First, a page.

Podcast Episode #1: Conversations with Colin Jemmott, Senior Data Scientist
This article recaps the main takeaways of our first podcast episode with Colin Jemmott. Make sure to listen to the full podcast below or on Podbean. Follow us on to stay tuned for more podcast episodes!
Colin Jemmott is a Senior Data Scientist at Seismic, and a Data Science lecturer at UCSD who has taught DSC 10 Principles of Data Science, DSC 96 Workshop in Data Science, and DSC 90 Seminar in Data Science. In this podcast episode, Colin discusses his experiences in industry and academia, challenges as a Data Scientist, advice for students, and more.
During his undergrad in the pre-data science era, Colin took interest in becoming a Computer Science major, declaring it as the perfect combination between practicality and “mathy”. But having had a distant relationship with computers, which made them incompatible at the time, he decided to become an engineer and finished his PhD in acoustics. Wandering into Data Science was what Colin described as a “ping-pong ball in the dryer experience”, making career plans which were thwarted and embarking on new paths.
After working in sonar signal processing while working as an acoustical scientist for the Navy, Colin then taught himself python and talked his way into a startup, which eventually got acquired by Colin’s current company, Seismic.
Colin is on the AI/ML team at Seismic, a sales enablement platform that builds software for sales and marketing teams to collaborate more efficiently — or to put it shortly, Colin describes it as a “really fancy google drive, plus version control”. He explains that it’s a B2B company, selling to other businesses rather than end consumers, and their clientele comprises of mostly large companies, especially those in financial services. Colin’s day-to-day life has changed drastically since his start at Seismic, which has grown from less than a hundred to almost a thousand employees during his time there. He currently focuses on content discovery and building appropriate and improved recommendation systems.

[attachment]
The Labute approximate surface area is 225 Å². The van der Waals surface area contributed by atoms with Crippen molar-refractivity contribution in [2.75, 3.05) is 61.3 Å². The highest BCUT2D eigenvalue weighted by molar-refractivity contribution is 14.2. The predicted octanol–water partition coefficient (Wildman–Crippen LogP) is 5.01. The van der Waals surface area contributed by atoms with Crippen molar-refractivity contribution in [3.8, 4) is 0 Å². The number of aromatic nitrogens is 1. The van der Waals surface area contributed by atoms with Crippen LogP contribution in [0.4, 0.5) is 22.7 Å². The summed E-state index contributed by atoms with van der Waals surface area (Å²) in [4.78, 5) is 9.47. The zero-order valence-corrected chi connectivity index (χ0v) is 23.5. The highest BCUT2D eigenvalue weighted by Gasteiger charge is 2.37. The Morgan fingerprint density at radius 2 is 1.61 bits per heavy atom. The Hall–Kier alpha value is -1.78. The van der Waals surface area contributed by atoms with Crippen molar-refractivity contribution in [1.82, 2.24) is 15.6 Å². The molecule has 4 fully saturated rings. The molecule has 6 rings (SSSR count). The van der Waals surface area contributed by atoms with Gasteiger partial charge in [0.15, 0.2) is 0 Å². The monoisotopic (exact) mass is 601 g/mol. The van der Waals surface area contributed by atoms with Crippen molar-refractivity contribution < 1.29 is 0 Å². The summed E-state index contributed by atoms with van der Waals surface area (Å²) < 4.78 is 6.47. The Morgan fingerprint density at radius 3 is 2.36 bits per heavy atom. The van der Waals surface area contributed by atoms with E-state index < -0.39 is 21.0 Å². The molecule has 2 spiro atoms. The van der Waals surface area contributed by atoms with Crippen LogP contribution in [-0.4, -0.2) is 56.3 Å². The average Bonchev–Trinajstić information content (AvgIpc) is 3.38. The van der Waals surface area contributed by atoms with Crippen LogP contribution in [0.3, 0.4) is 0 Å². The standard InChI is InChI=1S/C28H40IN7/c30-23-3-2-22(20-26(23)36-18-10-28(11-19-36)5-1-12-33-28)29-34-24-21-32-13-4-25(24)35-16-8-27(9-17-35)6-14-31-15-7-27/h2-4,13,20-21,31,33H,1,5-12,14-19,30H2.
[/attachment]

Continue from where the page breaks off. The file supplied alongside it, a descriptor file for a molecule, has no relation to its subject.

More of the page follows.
Transitioning into his career at UCSD, he recalls becoming a lecturer as a “total accident.” He gave a guest talk for the masters program and thereafter was encouraged to apply for a Distance Ed position. Confused on what the position entailed, he ended up teaching Computer Science in his first quarter despite his short relationship with it in his undergrad.
Because of the prevalent notion that academia is behind industry in terms of state-of-the-art technologies and teachings, he recalls being shocked at how well-aligned his industry and academic experiences were, particularly so for the Data Science program at UCSD. He explains that many of the faculty members at the Halicioğlu Data Science Institute had prior industry experience and that greatly shapes how the courses are designed.
As a lecturer in the unprecedented crisis of COVID-19, Colin notices the pandemic is accompanied with a few undervalued benefits. He notes that his students tend to interact more, and that “not commuting is kind of awesome”, but acknowledges the difficulties undergone in this “emergency pandemic response crash course.” When asked for advice on internships in this climate, he encourages students to do side projects and work on cloud or open source assignments, but, to put it bluntly, not spend too much time looking for internships due to the poor job market.
Looking beyond his career, Colin enjoys tweeting on his whyamibleeding twitter page (caution: there is blood, please do not look if you’re uncomfortable), and engages in projects such as his art with Dada Scientists, and an anti-recommender playlist for Spotify. If you want to learn more about Colin, check out his personal website.
Co-written by Derek Leung and Emily Zhao